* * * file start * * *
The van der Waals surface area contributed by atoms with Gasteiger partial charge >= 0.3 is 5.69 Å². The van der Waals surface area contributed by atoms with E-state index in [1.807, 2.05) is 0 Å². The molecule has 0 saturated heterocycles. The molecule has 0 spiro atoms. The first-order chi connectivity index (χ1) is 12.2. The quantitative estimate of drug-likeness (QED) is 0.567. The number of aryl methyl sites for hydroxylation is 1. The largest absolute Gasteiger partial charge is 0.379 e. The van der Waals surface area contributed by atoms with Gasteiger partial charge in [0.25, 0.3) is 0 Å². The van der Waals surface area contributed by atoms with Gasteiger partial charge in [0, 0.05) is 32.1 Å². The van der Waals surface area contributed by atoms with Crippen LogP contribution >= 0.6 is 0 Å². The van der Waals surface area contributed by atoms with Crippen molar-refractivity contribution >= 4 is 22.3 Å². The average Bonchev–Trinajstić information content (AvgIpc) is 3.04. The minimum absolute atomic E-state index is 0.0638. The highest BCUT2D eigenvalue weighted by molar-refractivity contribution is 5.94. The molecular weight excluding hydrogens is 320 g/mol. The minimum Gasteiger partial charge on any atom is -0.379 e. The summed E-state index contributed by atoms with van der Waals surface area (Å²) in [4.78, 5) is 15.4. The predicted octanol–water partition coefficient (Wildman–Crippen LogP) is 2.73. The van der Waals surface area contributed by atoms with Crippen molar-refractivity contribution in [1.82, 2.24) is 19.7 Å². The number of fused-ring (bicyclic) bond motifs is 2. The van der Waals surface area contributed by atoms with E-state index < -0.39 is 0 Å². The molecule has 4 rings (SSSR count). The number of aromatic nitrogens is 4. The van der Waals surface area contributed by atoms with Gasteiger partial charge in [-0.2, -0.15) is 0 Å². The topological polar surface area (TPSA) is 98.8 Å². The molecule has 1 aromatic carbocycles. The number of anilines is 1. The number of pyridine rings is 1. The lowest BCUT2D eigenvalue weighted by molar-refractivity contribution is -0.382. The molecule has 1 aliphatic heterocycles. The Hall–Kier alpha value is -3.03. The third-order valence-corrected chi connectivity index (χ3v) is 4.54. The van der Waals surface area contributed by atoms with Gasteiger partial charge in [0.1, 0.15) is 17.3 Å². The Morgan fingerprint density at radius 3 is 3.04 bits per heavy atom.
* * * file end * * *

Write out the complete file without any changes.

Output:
The van der Waals surface area contributed by atoms with Gasteiger partial charge >= 0.3 is 5.69 Å². The van der Waals surface area contributed by atoms with E-state index in [1.807, 2.05) is 0 Å². The molecule has 0 saturated heterocycles. The molecule has 0 spiro atoms. The first-order chi connectivity index (χ1) is 12.2. The quantitative estimate of drug-likeness (QED) is 0.567. The number of aryl methyl sites for hydroxylation is 1. The largest absolute Gasteiger partial charge is 0.379 e. The van der Waals surface area contributed by atoms with Gasteiger partial charge in [0.25, 0.3) is 0 Å². The van der Waals surface area contributed by atoms with Gasteiger partial charge in [0, 0.05) is 32.1 Å². The van der Waals surface area contributed by atoms with Crippen LogP contribution >= 0.6 is 0 Å². The van der Waals surface area contributed by atoms with Crippen molar-refractivity contribution >= 4 is 22.3 Å². The average Bonchev–Trinajstić information content (AvgIpc) is 3.04. The minimum absolute atomic E-state index is 0.0638. The highest BCUT2D eigenvalue weighted by molar-refractivity contribution is 5.94. The molecular weight excluding hydrogens is 320 g/mol. The minimum Gasteiger partial charge on any atom is -0.379 e. The summed E-state index contributed by atoms with van der Waals surface area (Å²) in [4.78, 5) is 15.4. The predicted octanol–water partition coefficient (Wildman–Crippen LogP) is 2.73. The van der Waals surface area contributed by atoms with Crippen molar-refractivity contribution in [1.82, 2.24) is 19.7 Å². The number of fused-ring (bicyclic) bond motifs is 2. The van der Waals surface area contributed by atoms with E-state index < -0.39 is 0 Å². The molecule has 4 rings (SSSR count). The number of aromatic nitrogens is 4. The van der Waals surface area contributed by atoms with Gasteiger partial charge in [-0.2, -0.15) is 0 Å². The topological polar surface area (TPSA) is 98.8 Å². The molecule has 1 aromatic carbocycles. The number of anilines is 1. The number of pyridine rings is 1. The lowest BCUT2D eigenvalue weighted by molar-refractivity contribution is -0.382. The molecule has 1 aliphatic heterocycles. The Hall–Kier alpha value is -3.03. The third-order valence-corrected chi connectivity index (χ3v) is 4.54. The van der Waals surface area contributed by atoms with Gasteiger partial charge in [0.1, 0.15) is 17.3 Å². The Morgan fingerprint density at radius 3 is 3.04 bits per heavy atom.